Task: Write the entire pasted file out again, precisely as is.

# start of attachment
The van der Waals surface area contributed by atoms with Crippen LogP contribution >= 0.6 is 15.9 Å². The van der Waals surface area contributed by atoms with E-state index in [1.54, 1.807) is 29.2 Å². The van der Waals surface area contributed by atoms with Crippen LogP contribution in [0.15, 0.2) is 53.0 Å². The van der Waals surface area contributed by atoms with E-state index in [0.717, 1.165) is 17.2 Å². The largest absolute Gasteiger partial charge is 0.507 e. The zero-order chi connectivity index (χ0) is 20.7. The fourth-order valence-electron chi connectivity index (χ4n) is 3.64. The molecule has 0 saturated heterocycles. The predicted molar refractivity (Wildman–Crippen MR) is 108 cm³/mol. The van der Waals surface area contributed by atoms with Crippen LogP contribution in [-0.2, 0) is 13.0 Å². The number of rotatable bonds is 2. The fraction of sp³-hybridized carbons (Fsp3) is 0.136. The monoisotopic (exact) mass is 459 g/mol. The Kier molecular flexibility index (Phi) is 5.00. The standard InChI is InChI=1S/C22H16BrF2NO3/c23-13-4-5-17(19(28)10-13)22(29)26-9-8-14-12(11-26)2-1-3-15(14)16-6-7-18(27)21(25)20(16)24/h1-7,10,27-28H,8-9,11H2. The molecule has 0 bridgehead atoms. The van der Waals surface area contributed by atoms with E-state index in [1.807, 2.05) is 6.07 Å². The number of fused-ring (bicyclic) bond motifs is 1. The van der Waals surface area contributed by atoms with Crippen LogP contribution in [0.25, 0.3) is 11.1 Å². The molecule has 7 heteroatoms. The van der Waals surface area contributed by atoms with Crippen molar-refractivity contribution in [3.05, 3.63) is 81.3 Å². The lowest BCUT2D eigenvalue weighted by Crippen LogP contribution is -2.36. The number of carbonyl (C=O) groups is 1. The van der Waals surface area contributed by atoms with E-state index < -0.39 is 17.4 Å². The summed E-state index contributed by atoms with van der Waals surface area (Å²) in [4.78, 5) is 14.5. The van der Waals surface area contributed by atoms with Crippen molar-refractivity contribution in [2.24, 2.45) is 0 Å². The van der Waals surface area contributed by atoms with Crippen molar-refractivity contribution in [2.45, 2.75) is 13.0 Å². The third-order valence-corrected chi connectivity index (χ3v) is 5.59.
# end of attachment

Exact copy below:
The van der Waals surface area contributed by atoms with Crippen LogP contribution >= 0.6 is 15.9 Å². The van der Waals surface area contributed by atoms with E-state index in [1.54, 1.807) is 29.2 Å². The van der Waals surface area contributed by atoms with Crippen LogP contribution in [0.15, 0.2) is 53.0 Å². The van der Waals surface area contributed by atoms with E-state index in [0.717, 1.165) is 17.2 Å². The largest absolute Gasteiger partial charge is 0.507 e. The zero-order chi connectivity index (χ0) is 20.7. The fourth-order valence-electron chi connectivity index (χ4n) is 3.64. The molecule has 0 saturated heterocycles. The predicted molar refractivity (Wildman–Crippen MR) is 108 cm³/mol. The van der Waals surface area contributed by atoms with Crippen LogP contribution in [-0.2, 0) is 13.0 Å². The number of rotatable bonds is 2. The fraction of sp³-hybridized carbons (Fsp3) is 0.136. The monoisotopic (exact) mass is 459 g/mol. The Kier molecular flexibility index (Phi) is 5.00. The standard InChI is InChI=1S/C22H16BrF2NO3/c23-13-4-5-17(19(28)10-13)22(29)26-9-8-14-12(11-26)2-1-3-15(14)16-6-7-18(27)21(25)20(16)24/h1-7,10,27-28H,8-9,11H2. The molecule has 0 bridgehead atoms. The van der Waals surface area contributed by atoms with E-state index in [1.807, 2.05) is 6.07 Å². The number of fused-ring (bicyclic) bond motifs is 1. The van der Waals surface area contributed by atoms with Crippen LogP contribution in [0.25, 0.3) is 11.1 Å². The molecule has 7 heteroatoms. The van der Waals surface area contributed by atoms with Crippen molar-refractivity contribution in [3.05, 3.63) is 81.3 Å². The lowest BCUT2D eigenvalue weighted by Crippen LogP contribution is -2.36. The number of carbonyl (C=O) groups is 1. The van der Waals surface area contributed by atoms with E-state index < -0.39 is 17.4 Å². The summed E-state index contributed by atoms with van der Waals surface area (Å²) in [4.78, 5) is 14.5. The van der Waals surface area contributed by atoms with Crippen molar-refractivity contribution in [2.24, 2.45) is 0 Å². The van der Waals surface area contributed by atoms with Crippen molar-refractivity contribution in [2.45, 2.75) is 13.0 Å². The third-order valence-corrected chi connectivity index (χ3v) is 5.59.